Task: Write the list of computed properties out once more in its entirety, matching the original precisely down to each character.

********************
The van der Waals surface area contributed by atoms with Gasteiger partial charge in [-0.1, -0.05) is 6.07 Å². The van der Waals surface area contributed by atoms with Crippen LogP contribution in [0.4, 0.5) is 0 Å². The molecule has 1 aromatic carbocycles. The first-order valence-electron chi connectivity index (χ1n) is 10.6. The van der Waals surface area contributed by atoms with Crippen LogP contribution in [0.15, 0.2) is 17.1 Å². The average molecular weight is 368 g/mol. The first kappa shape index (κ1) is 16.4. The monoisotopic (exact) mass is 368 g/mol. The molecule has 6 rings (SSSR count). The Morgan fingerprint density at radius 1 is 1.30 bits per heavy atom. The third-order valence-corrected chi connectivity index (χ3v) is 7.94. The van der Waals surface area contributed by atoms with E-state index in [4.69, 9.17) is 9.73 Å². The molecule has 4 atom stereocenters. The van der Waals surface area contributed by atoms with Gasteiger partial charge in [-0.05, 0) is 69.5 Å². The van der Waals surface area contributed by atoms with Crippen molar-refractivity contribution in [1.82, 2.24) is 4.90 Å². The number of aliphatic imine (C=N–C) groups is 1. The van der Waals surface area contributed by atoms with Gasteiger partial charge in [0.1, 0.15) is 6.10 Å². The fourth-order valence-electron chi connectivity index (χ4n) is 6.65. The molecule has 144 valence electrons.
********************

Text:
The van der Waals surface area contributed by atoms with Gasteiger partial charge in [-0.1, -0.05) is 6.07 Å². The van der Waals surface area contributed by atoms with Crippen LogP contribution in [0.4, 0.5) is 0 Å². The molecule has 1 aromatic carbocycles. The first-order valence-electron chi connectivity index (χ1n) is 10.6. The van der Waals surface area contributed by atoms with Crippen LogP contribution in [0.15, 0.2) is 17.1 Å². The average molecular weight is 368 g/mol. The first kappa shape index (κ1) is 16.4. The monoisotopic (exact) mass is 368 g/mol. The molecule has 6 rings (SSSR count). The Morgan fingerprint density at radius 1 is 1.30 bits per heavy atom. The third-order valence-corrected chi connectivity index (χ3v) is 7.94. The van der Waals surface area contributed by atoms with E-state index in [4.69, 9.17) is 9.73 Å². The molecule has 4 atom stereocenters. The van der Waals surface area contributed by atoms with Gasteiger partial charge in [-0.05, 0) is 69.5 Å². The van der Waals surface area contributed by atoms with Crippen molar-refractivity contribution in [1.82, 2.24) is 4.90 Å². The number of aliphatic imine (C=N–C) groups is 1. The van der Waals surface area contributed by atoms with Gasteiger partial charge in [0.1, 0.15) is 6.10 Å². The fourth-order valence-electron chi connectivity index (χ4n) is 6.65. The molecule has 144 valence electrons.